How Do You Prove a Breach of Contract?


Quick Answer

Prove a contract was breached by presenting evidence that a contract existed and was broken, that the defendant is the responsible party, and that a monetary loss is involved, advises Nolo. A breach of contract results when one party doesn't pay a bill or fulfill the terms of a contract.

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Full Answer

A breach of contract suit, typically settled in small claims court, begins by proving the existence of a contract with the defendant, explains Nolo. The defendant must be satisfactorily identified as the person responsible for any unpaid debt. Plaintiffs must prove they upheld the terms and conditions agreed to in the contract. Evidence that a legitimate bill has not been paid must be presented.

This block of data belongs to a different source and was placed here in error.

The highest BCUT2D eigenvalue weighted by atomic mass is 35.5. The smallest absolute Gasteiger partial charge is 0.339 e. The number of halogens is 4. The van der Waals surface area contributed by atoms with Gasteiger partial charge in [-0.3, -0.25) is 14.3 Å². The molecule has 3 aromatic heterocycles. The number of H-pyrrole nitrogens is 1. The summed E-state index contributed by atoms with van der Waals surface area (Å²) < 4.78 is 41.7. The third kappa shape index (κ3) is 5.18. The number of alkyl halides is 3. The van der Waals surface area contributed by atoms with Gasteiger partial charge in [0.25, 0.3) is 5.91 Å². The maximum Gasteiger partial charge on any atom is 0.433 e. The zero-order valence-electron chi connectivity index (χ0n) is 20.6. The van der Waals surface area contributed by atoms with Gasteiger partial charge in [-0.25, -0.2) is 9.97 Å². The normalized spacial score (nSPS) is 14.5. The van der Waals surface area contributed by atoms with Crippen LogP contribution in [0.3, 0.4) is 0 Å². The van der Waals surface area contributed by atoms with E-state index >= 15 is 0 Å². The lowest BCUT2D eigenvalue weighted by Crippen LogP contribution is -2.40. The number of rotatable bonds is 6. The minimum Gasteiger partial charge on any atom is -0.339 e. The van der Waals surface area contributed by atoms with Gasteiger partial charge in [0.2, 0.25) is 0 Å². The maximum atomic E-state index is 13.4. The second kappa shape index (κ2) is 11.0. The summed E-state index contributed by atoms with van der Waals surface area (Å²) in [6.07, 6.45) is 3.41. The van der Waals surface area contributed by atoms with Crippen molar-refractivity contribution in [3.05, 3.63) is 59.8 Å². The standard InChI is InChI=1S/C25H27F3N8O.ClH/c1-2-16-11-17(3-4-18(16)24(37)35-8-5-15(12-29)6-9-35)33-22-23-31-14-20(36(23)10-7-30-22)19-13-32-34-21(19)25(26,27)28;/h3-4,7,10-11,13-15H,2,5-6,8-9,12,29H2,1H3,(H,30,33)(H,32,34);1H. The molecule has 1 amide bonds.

Both the refusal to pay a bill and the failure to satisfy one or more terms of a contract are grounds for breach of contract, says Nolo. In situations where two parties agree to provide specific services or products in return for payment, either party who is shown to fail or refuse to do so commits a breach. Written contracts should be presented to the judge, while oral contracts are supported through witnesses and circumstantial evidence. In cases where fraud is involved, no breach occurs and a contract is canceled. Instances of fraud include concealing the truth, intentionally or accidentally making inaccurate statements, and a false promise or other deceptive act.

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